Managing risk in healthcare is a universal challenge for doctors and other
professionals. Doctors tread a difficult path, with the expectation that they will
make robust decisions balanced against criticisms of being overly paternalistic.
There is risk associated with every clinical decision, whether it is to do something,
or do nothing. Beyond risk factors identified by statistical analysis there is no
substitute for clinical experience. An early sign in burn out of doctors is their
reduced ability to tolerate the anxiety of making risky decisions.
Good risk management is also dependent on communication of risk with other
Changing our Practice to Support Improvement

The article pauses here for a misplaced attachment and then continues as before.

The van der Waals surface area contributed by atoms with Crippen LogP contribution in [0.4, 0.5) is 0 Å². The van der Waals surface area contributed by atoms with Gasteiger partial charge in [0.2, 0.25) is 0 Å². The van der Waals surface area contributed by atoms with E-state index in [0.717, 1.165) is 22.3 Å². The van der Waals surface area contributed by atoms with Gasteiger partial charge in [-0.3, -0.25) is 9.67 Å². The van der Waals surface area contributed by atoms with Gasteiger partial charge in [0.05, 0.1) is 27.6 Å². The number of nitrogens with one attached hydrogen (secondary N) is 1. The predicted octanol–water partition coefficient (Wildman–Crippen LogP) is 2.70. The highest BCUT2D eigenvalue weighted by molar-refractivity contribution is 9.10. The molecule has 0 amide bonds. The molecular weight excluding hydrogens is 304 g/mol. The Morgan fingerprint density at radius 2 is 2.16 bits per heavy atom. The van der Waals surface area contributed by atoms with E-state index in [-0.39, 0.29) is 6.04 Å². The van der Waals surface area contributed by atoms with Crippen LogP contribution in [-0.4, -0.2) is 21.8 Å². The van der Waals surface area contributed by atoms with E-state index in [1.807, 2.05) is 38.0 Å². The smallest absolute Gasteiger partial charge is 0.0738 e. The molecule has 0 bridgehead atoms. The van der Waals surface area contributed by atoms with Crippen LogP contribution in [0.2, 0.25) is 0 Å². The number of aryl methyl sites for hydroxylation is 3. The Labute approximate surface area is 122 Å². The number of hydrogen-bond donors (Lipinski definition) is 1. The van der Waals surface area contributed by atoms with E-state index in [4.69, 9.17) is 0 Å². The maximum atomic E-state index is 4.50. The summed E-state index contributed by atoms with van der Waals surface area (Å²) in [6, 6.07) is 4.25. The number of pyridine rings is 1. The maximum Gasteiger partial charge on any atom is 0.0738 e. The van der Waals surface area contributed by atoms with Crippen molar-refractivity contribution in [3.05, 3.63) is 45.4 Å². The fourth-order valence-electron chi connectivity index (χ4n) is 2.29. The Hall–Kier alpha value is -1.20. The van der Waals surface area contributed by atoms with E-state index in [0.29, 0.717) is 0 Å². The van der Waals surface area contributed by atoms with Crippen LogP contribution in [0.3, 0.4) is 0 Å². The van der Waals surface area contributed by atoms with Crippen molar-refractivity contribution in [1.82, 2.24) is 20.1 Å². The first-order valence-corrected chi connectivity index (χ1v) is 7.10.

Scotland’s medical staff, working with all our colleagues in health and social care,
continue to be at the forefront of the wide range of improvements in the safety,
effectiveness and quality of care and treatment within our National Health
Improvements in the quality of care are often dependent upon having the right
conditions in place – positive relationships with colleagues, a learning culture and
an understanding of tried and tested ways of implementing change in complex
We should be focusing completely and relentlessly on what matters most to the
people who look to them for care, support and treatment.